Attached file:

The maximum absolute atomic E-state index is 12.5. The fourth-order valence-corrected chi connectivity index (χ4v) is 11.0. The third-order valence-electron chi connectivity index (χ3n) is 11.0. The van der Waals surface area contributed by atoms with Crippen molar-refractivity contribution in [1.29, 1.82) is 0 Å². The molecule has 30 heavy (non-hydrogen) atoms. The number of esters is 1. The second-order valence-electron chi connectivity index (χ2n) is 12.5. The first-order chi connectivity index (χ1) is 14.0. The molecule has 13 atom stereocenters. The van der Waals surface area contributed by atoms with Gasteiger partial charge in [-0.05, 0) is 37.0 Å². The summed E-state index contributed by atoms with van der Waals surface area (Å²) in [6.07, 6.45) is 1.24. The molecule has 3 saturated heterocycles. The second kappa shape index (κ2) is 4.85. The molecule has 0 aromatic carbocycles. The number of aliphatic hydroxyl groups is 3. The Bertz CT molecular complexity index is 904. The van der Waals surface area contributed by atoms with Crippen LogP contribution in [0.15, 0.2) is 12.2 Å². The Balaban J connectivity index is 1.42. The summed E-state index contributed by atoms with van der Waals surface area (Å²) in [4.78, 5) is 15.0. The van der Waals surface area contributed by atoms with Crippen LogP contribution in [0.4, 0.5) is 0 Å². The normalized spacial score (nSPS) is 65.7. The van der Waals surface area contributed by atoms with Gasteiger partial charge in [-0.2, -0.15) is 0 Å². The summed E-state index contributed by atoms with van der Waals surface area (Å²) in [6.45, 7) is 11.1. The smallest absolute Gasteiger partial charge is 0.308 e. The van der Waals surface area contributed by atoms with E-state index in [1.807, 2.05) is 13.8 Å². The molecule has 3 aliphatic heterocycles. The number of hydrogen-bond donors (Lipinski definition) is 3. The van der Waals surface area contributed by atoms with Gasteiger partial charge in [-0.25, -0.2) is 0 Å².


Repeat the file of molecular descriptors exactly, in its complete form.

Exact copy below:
The maximum absolute atomic E-state index is 12.5. The fourth-order valence-corrected chi connectivity index (χ4v) is 11.0. The third-order valence-electron chi connectivity index (χ3n) is 11.0. The van der Waals surface area contributed by atoms with Crippen molar-refractivity contribution in [1.29, 1.82) is 0 Å². The molecule has 30 heavy (non-hydrogen) atoms. The number of esters is 1. The second-order valence-electron chi connectivity index (χ2n) is 12.5. The first-order chi connectivity index (χ1) is 14.0. The molecule has 13 atom stereocenters. The van der Waals surface area contributed by atoms with Gasteiger partial charge in [-0.05, 0) is 37.0 Å². The summed E-state index contributed by atoms with van der Waals surface area (Å²) in [6.07, 6.45) is 1.24. The molecule has 3 saturated heterocycles. The second kappa shape index (κ2) is 4.85. The molecule has 0 aromatic carbocycles. The number of aliphatic hydroxyl groups is 3. The Bertz CT molecular complexity index is 904. The van der Waals surface area contributed by atoms with Crippen LogP contribution in [0.15, 0.2) is 12.2 Å². The Balaban J connectivity index is 1.42. The summed E-state index contributed by atoms with van der Waals surface area (Å²) in [4.78, 5) is 15.0. The van der Waals surface area contributed by atoms with Crippen LogP contribution in [0.4, 0.5) is 0 Å². The normalized spacial score (nSPS) is 65.7. The van der Waals surface area contributed by atoms with Gasteiger partial charge in [-0.2, -0.15) is 0 Å². The summed E-state index contributed by atoms with van der Waals surface area (Å²) in [6.45, 7) is 11.1. The smallest absolute Gasteiger partial charge is 0.308 e. The van der Waals surface area contributed by atoms with E-state index in [1.807, 2.05) is 13.8 Å². The molecule has 3 aliphatic heterocycles. The number of hydrogen-bond donors (Lipinski definition) is 3. The van der Waals surface area contributed by atoms with Gasteiger partial charge in [-0.25, -0.2) is 0 Å².